At the time, one observation from the Brethren was that this might be a the period of time when some single adult men and women would have fewer worldly responsibilities, and greater energy, and thus perhaps more time for service, than they would when they were older.

    It was at the height of the AIDS epidemic, and our stake single adults organized many service projects to provide care and service to those in the community (both LDS and non-LDS) with AIDS, the HIV-positive, and many also suffering ill effects of still-experimental medications.

    (At the time there was never any counsel that the singles ward/single adult program was to be any sort of "dating service", as some I worked with supposed, although I am given to understand that times may have changed in that regard.)

  6. My wife and I have this calling right now at the ward level.

    You need to understand that you will have a diverse background of folks with differing levels of interest and maturity. We have some who are on their own for the first time and others with more degrees than my wife and I combined. Finding an activity that suits all of their needs is almost impossible.

    What we have done, however, is to create an environment where they can come and socialize freely. We started by doing FHE, but those have evolved into dinners every Sunday. This has been successful so far.

    we leave the intense gospel teaching to Institute, and see ourselves as the fellowshippers…

  7. I served as the stake single adult program director for two or so years as a single adult male, over age 45, that had never been married. I had a unique perspective. I still wanted to marry and have a large family so my interest reached outside of my own age group. I got permission to schedule activities for a variety of interest groups, including "mid-single" (defined variably from area to area), a "children's interest group" (for people either with minor children at home or those feeling ready and desiring to marry and have children) and other groups.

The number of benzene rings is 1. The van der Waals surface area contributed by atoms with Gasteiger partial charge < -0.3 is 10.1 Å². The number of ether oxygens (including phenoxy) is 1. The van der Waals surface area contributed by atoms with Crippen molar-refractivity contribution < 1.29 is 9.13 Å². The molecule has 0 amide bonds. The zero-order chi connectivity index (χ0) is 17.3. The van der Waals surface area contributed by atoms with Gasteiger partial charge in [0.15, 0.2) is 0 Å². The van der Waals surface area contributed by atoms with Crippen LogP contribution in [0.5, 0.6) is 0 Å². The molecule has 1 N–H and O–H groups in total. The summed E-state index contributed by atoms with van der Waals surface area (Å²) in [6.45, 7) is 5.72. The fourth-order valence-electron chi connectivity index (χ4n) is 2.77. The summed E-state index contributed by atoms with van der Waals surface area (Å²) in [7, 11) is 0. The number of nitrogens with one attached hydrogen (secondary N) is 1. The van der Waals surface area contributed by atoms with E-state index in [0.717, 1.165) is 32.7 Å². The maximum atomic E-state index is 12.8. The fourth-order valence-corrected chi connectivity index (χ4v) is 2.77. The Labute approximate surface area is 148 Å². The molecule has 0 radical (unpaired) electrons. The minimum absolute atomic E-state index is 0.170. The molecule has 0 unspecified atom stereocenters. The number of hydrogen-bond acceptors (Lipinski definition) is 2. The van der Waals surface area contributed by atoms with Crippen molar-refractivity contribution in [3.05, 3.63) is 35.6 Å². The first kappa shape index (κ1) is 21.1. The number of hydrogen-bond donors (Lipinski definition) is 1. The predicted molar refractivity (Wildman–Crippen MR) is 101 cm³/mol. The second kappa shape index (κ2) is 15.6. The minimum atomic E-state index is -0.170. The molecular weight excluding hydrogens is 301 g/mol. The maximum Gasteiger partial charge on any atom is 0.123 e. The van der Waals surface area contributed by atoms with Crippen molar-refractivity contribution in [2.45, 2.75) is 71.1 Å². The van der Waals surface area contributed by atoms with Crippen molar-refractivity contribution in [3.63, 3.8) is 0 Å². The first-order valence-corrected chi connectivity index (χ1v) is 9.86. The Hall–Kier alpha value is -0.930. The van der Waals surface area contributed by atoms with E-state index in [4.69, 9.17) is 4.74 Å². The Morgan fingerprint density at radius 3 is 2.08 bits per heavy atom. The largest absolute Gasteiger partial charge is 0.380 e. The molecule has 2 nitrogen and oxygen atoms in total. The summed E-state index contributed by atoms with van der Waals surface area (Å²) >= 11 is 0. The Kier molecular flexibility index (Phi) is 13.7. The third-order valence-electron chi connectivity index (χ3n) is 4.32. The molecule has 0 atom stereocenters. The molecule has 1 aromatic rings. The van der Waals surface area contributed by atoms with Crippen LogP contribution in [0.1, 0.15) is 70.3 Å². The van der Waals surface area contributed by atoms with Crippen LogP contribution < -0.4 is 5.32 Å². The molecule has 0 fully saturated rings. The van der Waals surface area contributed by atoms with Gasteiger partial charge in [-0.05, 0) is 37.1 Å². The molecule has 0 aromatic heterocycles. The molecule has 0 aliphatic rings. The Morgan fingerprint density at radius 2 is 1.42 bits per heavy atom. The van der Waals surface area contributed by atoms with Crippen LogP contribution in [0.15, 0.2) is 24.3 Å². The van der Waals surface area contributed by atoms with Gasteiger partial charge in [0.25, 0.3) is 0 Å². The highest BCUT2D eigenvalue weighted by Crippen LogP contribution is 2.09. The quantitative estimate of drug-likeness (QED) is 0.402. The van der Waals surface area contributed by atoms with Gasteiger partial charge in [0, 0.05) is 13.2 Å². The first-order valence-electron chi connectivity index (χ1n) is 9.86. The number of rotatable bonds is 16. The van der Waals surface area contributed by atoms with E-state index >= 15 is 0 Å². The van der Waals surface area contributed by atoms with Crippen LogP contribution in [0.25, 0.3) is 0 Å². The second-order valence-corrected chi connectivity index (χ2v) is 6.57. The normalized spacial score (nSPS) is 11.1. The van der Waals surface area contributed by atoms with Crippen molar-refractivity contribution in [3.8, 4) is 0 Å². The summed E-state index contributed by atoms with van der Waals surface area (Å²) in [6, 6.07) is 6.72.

The priesthood leadership was very supportive of everything I wanted to do and the stake singles were very supportive of everything they were willing to do. Some of the activities didn't happen but I still like the idea of flexibility with the program. My belief is that the purpose of the call is to meet needs and as long as your ideas aren't ones that neither the handbook nor the scriptures, nor the Spirit, nor other Church liturature, nor the laws of the land, nor survival says not to do, you can go for it. Uhhh, that is, if your priesthood leadership is as supportive as mine was.

  8. I stumbled on your blog a while ago and love it! As a YSA myself I have to agree with Morgan Deane's comment. Like G. Hinkley said, we need responsibilities, a friend, and nourishment by the good word of God.

    I've been very impressed lately at the enthusiasm we've had in service projects. I have no idea what china does and whats allowed, or what can be done on a regional level (aside from conferences or big campouts). Here are activities that has been met with particular success in our litte branch: Fear factor, wiffleball, broom hockey, self defense classes, bake-offs, "trick-or-treating" for the food pantry, creamside, campouts, emergency preparedness seminars, scavenger hunts, massive treasure hunts, homemaking jam,and game nights.
    We are in the process of getting a class together for suicide prevention training. Its a good idea to find what the people are interested in, and whats legal (giant bonfires may be kosher here but not in the city). Sometimes we make surveys to see what is popular or not. Highly publicized events with advanced notice have better turnouts.

    Opening your home to the members are sure ways of making them feel like they matter to you beyond seeing them at church. That simple act spoke volumes to me when I moved into my present area. One thing I wish we did more of is making a smoother transition of teenagers in home wards feeling comfortable coming on their own into a singles ward/branch.
    Sorry for the tangent, hope its in ANYWAYs useful. 🙂

  9. In Germany, I always longed for a wider variety of activities and more catering to the differing groups. It seemed like the students away from home needed more attention than those who had grown up nearby and were still with family, and yet only the long-termers got to make decisions and they were unwilling to make adjustments to help those who weren't long-termers.